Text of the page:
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The advocacy committee aims to continue, if not improve on the effectiveness of advocating in the midst of this COVID-19 pandemic.

The Philippine College of Physicians has long been game-changers in the country as advocates of the prevention of non-communicable and communicable diseases through the promotion of a healthy lifestyle to improve the health and patterns of disease in the country.  

With the advent of the Covid-19 pandemic, the PCP through the Advocacy Committee under the cluster of Public Health and Social Responsibility headed by PCP Regent Dr. Rontgene Solante will continue its task as the voice of PCP in its initiatives for a healthier Philippines.

It is thus the committee’s goal to continue advocating effectively especially to the vulnerable sectors of the community. These are the diabetics, people with a history of heart disease, immunocompromised groups like the elderly, and cancer patients to name a few. While taking precautions to protect the vulnerable, we also advocate protecting frontliners, nurses, doctors, hospital staff, volunteers, even service providers, messengers and many other community-based stakeholders with whom we work with in the accomplishment of our tasks despite the COVID-19 pandemic.

Everything in our world is definitely changing but we cannot put our lives on hold, we have to adapt, adjust, and continue living. Hence, the advocacy committee will continue advocating in the pandemic. Hospital operations and businesses in both the private and government sectors will continue through a hybrid approach that now includes remote communications and work from home arrangements. PCP has conducted valuable virtual webinars to disseminate information to its members.

This is indeed an unprecedented time of uncertainty for us all, yet we know that the lifestyle diseases that have plagued our society before the pandemic continue to be a threat. It is thus critical that as we look at the protean manifestations and effects of COVID-19 on our society, we should not forget that we are still most vulnerable to the NCDs or the NON COMMUNICABLE DISEASES that the most vulnerable among us are even more so affected by this complicated situation of COVID-19.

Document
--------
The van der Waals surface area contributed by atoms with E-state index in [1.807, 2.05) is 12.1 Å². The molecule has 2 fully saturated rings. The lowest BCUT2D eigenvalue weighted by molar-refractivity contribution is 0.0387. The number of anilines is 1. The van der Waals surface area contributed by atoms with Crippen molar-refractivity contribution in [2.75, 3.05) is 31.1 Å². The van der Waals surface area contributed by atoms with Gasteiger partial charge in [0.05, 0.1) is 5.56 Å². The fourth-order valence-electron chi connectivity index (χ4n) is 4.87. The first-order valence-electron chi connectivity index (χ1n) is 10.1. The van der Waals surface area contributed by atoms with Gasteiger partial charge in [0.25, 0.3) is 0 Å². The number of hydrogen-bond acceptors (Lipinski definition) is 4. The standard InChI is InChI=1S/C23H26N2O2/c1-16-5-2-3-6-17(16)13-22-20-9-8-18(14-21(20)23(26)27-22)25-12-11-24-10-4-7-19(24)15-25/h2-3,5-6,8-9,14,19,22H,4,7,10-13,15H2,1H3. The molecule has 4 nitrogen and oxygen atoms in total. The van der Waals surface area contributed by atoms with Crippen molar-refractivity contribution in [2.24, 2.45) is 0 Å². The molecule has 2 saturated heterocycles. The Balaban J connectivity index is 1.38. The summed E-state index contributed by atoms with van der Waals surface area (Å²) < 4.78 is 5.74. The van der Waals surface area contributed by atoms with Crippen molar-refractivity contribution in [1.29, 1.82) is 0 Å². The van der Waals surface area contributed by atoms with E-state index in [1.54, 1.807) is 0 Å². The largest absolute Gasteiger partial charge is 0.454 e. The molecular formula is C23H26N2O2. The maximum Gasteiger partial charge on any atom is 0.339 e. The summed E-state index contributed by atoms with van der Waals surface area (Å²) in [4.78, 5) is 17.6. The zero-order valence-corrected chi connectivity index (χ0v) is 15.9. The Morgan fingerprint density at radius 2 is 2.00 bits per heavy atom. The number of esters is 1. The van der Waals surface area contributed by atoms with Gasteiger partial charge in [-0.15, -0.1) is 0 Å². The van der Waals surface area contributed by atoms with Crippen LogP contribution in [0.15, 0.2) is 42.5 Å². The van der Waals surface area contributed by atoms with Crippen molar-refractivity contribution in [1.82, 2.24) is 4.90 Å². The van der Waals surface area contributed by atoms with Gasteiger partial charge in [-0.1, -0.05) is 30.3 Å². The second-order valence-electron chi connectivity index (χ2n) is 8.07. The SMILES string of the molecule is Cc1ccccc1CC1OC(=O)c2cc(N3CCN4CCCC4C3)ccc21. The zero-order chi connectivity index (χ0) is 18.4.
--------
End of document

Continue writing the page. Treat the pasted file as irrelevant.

COVID-19 now seems to be a lethal byword not just in hospitals but in households and everywhere. It can magnify the effects of pre-existing diseases on families and children who despite their resilience are most affected by the way adults are being affected and how they are responding to this pandemic.

Hence, Dr. Mario Panaligan, the current president-elect of the PCP has reinforced his mandate to make mental health a banner advocacy of the PCP. On June 19, 2020 the PCP in partnership with the Department of Health, held a webinar on “Helping Frontliners Cope with the Psychosocial Impact of COVID-19." Dr. Jasmine Vergara of the World Health Organization shared insights into the magnitude of mental health challenges in the country and all over the globe. Dr. Roberto Buenaventura presented the mental health challenges that healthcare workers are facing because of the pandemic. Both speakers eloquently shared coping strategies to help health care workers deal with the stress and anxiety brought about by COVID-19.

During 50th PCP Annual Convention, the Advocacy Committee staged a pre-convention on Integrating Mental Health into Everyday Medical Practice. Eight prominent experts in their field, namely, Dr. Jasmine G. Vergara, Dr. Jannel Gatlabayan-Cleto, Dr. Vanessa Kathleen B. Cainghug, Dr. Mary Anne P. Sunga, Dr. Maria Imelda B. Batar, Dr. Salvador Benjamin D. Vista, Dr. Edgardo Juan L. Tolentino Jr., and Dr. Robert D. Buenaventura shared their experiences and expert opinion to help viewers cope with the reality of the new normal as well as help Internists deal with the rising pandemic of mental health challenges in our country. It is hoped that awareness of mental health as a vital component to physical and emotional well-being will reduce the stigma attached to it towards a mentally healthier Philippines.